Tussen willen en weten
|PhD ceremony:||Mr E.J. Copini|
|When:||February 14, 2019|
|Supervisor:||prof. dr. B.P. (Barend) van Heusden|
|Where:||Academy building RUG|
Culture education in between values and knowledge
In the Netherlands, culture and arts education is offered both in and outside school. But what exactly is culture education about, and what is its importance for children and adolescents? The research project Culture in the Mirror answers these questions from a cognitive perspective.
The field of culture and arts education is characterized by a special dynamic. This is related to the lack of a clear distinction between vision (‘values’) and theory (‘knowledge’). The cause of this confusing situation is an overpowering desire for legitimization (‘Culture education is valuable and important!’).In this research, vision and theory have first been explicitly juxtaposed, after which they have been meaningfully connected to each other again in the everyday practice of secondary education. Only on the basis of a sound understanding of the distinction between values and knowledge is it possible to connect the two meaningfully.
Culture education is about developing cultural awareness. This awareness is the general human ability to reflect upon one’s experience as a human being in the world. How does this ability develop during adolescence? And what does a theory of cultural awareness offer teachers in secondary education who want to develop meaningful, interdisciplinary culture and arts education?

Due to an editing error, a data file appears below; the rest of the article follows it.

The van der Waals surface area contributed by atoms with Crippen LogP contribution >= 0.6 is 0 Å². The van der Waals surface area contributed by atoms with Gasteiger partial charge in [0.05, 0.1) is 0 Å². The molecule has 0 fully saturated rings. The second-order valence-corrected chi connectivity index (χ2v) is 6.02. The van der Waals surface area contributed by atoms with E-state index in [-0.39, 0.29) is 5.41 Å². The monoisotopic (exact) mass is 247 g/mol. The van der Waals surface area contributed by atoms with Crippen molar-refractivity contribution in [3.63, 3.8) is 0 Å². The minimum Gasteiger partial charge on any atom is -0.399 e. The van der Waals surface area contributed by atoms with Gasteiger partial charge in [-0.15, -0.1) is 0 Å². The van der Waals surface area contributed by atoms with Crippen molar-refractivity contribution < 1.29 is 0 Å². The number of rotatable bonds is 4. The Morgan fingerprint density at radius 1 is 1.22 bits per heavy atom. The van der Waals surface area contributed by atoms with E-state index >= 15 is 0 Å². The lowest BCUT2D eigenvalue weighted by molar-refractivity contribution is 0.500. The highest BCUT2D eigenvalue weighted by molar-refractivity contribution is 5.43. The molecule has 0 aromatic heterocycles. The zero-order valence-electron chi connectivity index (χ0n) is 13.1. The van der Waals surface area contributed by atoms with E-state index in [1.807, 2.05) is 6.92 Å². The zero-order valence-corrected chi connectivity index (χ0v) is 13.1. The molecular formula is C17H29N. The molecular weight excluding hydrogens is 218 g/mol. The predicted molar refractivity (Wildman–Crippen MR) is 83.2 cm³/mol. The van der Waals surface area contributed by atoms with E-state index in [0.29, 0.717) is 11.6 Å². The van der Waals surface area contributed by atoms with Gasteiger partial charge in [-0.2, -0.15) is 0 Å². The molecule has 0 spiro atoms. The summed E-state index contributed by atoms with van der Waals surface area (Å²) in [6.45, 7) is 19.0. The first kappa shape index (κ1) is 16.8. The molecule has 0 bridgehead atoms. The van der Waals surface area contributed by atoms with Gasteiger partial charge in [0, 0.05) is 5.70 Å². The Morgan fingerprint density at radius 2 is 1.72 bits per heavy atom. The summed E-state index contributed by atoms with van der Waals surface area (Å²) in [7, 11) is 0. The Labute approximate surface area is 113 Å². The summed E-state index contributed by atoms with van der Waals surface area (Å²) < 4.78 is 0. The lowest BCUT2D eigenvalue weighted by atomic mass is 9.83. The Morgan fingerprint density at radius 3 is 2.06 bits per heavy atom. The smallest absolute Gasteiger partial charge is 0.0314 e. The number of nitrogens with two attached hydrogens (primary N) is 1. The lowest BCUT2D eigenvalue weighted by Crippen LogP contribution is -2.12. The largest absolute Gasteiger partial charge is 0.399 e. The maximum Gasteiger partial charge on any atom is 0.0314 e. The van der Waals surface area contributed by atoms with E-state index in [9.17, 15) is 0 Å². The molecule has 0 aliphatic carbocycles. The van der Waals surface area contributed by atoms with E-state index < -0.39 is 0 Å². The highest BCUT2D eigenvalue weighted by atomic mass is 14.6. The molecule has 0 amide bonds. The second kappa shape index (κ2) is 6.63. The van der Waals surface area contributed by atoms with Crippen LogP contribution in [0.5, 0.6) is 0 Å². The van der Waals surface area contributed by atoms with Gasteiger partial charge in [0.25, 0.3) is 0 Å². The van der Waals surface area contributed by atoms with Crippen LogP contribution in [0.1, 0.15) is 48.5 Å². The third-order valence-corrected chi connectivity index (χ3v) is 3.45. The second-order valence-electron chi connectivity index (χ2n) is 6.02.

In the arts and culture subjects in secondary education we teach adolescents to express themselves and to position themselves in society. They learn that culture is something that you make (together) and for which they can therefore take responsibility. Where we come from determines who we are, but it is also the material with which we can creatively make a difference. Culture education puts viewpoints into perspective. It is therefore high time to meaningfully connect what we know about cultural awareness with the goals we have set ourselves as teachers and as society: the doors of the classroom, as well as those of the school must be opened.